“Ending the Pandemic Slump: Is MMT the Answer?”
With Michael Roberts
Mon, Jan 18, 1pm
By Cliff DuRand
As the U.S. presidency changes from Republican to Democratic hands, the big-spending Republicans are predictably becoming deficit hawks calling for austerity. Yet massive federal spending is needed to stimulate the economy and provide relief to individuals, small businesses, state, and local governments. But where can the money come from?
The major economies of the world have been plunged into a deep slump by the COVID pandemic. Governments have been forced to spend heavily to keep businesses afloat and to support households. Government deficits are at record highs, and public sector debt is at record levels. If mass vaccination curbs COVID-19 in 2021, should governments stop spending to “balance their books” and reduce debt, as some say, or should budget deficits be made permanent, as Modern Monetary Theory (MMT) suggests? Is MMT the way out of the crisis?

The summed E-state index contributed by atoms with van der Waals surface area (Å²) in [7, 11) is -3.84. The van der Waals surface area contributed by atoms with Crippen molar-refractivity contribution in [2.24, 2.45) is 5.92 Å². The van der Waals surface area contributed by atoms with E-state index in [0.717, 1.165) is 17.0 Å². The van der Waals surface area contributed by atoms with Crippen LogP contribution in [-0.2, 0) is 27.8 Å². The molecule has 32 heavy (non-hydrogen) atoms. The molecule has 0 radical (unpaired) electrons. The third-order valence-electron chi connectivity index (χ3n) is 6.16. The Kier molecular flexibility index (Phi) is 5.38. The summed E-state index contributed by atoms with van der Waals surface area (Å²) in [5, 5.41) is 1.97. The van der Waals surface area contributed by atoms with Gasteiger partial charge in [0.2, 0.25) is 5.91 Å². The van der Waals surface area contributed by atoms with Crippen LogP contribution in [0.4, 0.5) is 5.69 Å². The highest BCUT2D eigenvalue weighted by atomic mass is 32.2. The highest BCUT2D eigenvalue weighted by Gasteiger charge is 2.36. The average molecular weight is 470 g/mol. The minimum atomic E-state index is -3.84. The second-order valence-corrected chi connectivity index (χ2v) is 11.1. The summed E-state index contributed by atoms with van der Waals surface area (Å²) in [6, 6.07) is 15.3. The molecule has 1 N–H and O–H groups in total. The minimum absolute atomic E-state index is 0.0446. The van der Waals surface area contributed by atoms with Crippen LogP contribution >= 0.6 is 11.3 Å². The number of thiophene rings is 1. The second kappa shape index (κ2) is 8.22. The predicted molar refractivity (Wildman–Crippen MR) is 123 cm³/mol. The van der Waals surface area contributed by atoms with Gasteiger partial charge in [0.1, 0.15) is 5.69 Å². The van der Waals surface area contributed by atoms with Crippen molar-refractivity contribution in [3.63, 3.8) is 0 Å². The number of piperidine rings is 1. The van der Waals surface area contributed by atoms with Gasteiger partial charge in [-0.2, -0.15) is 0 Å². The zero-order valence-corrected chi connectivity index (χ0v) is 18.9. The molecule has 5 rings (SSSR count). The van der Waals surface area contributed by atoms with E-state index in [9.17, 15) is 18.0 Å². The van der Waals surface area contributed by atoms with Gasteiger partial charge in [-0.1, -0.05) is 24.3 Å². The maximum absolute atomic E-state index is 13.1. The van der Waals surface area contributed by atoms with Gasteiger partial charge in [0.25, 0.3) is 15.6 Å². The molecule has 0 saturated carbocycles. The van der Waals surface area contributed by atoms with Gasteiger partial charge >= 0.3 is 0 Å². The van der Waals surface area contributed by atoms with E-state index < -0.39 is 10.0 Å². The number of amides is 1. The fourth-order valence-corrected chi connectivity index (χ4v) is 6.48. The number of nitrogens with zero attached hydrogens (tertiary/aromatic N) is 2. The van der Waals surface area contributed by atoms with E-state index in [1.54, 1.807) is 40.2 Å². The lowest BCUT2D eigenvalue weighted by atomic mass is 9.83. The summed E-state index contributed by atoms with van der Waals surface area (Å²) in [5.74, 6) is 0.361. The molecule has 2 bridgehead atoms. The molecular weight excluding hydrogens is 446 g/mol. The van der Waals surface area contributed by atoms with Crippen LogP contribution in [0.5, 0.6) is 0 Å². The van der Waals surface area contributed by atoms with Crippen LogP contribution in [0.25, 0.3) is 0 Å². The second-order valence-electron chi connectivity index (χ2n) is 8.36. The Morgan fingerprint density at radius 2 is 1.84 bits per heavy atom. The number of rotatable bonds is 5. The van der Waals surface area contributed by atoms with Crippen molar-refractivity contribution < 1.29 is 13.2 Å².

In the financial crisis of 2008, the Federal Reserve came up with trillions of dollars to bail out the banks. Again last year when COVID closed down much of the economy, the federal government came up with trillions more in relief money. Yet this massive deficit spending has not resulted in inflation. How is this possible? Modern Monetary Theory offers an answer.
Michael Roberts will analyze MMT, its assumptions, its prescriptions, its criticisms. He is a Marxist economist and author, who has worked in the city of London for over 40 years. Roberts is author of several books: The Great Recession: a Marxist view (2009); The Long Depression (2016); World in Crisis (2018); Marx 200 (2018) and Engels 200 (2020). He blogs regularly at thenextrecession.wordpress.com.
This webinar is part of a weekly series featuring thought-provoking speakers on a variety of social issues. The Center for Global Justice is devoted to research and learning for a better world. We offer these webinars every Monday at 1pm Central time. Tune in at www.globaljusticecenter.org. You can also view past programs there.